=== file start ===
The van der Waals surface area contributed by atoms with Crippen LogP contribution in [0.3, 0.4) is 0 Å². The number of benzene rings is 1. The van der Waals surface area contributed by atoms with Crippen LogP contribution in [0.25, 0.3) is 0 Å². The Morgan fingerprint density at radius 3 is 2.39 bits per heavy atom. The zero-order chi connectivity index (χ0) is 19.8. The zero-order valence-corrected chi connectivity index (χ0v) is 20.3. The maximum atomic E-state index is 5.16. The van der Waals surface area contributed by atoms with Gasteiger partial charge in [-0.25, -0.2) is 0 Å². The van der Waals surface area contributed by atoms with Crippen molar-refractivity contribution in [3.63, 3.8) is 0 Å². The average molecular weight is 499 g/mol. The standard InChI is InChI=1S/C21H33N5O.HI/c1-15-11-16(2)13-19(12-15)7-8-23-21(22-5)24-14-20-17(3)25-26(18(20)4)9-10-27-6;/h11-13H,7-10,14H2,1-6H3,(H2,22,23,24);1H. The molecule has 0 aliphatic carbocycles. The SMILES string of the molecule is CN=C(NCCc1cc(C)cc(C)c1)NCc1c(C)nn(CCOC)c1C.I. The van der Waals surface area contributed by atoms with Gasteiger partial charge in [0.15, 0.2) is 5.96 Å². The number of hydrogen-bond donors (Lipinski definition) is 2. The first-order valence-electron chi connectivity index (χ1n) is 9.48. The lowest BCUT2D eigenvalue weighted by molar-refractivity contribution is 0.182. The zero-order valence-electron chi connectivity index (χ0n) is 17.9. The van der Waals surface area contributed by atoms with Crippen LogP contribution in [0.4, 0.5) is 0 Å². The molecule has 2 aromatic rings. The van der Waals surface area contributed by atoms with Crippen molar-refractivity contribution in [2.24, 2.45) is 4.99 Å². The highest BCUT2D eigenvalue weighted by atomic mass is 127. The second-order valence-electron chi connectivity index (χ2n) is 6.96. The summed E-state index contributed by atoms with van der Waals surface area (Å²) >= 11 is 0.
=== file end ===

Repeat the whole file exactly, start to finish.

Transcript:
The van der Waals surface area contributed by atoms with Crippen LogP contribution in [0.3, 0.4) is 0 Å². The number of benzene rings is 1. The van der Waals surface area contributed by atoms with Crippen LogP contribution in [0.25, 0.3) is 0 Å². The Morgan fingerprint density at radius 3 is 2.39 bits per heavy atom. The zero-order chi connectivity index (χ0) is 19.8. The zero-order valence-corrected chi connectivity index (χ0v) is 20.3. The maximum atomic E-state index is 5.16. The van der Waals surface area contributed by atoms with Gasteiger partial charge in [-0.25, -0.2) is 0 Å². The van der Waals surface area contributed by atoms with Crippen molar-refractivity contribution in [3.63, 3.8) is 0 Å². The average molecular weight is 499 g/mol. The standard InChI is InChI=1S/C21H33N5O.HI/c1-15-11-16(2)13-19(12-15)7-8-23-21(22-5)24-14-20-17(3)25-26(18(20)4)9-10-27-6;/h11-13H,7-10,14H2,1-6H3,(H2,22,23,24);1H. The molecule has 0 aliphatic carbocycles. The SMILES string of the molecule is CN=C(NCCc1cc(C)cc(C)c1)NCc1c(C)nn(CCOC)c1C.I. The van der Waals surface area contributed by atoms with Gasteiger partial charge in [0.15, 0.2) is 5.96 Å². The number of hydrogen-bond donors (Lipinski definition) is 2. The first-order valence-electron chi connectivity index (χ1n) is 9.48. The lowest BCUT2D eigenvalue weighted by molar-refractivity contribution is 0.182. The zero-order valence-electron chi connectivity index (χ0n) is 17.9. The van der Waals surface area contributed by atoms with Crippen LogP contribution in [0.4, 0.5) is 0 Å². The molecule has 2 aromatic rings. The van der Waals surface area contributed by atoms with Crippen molar-refractivity contribution in [2.24, 2.45) is 4.99 Å². The highest BCUT2D eigenvalue weighted by atomic mass is 127. The second-order valence-electron chi connectivity index (χ2n) is 6.96. The summed E-state index contributed by atoms with van der Waals surface area (Å²) >= 11 is 0.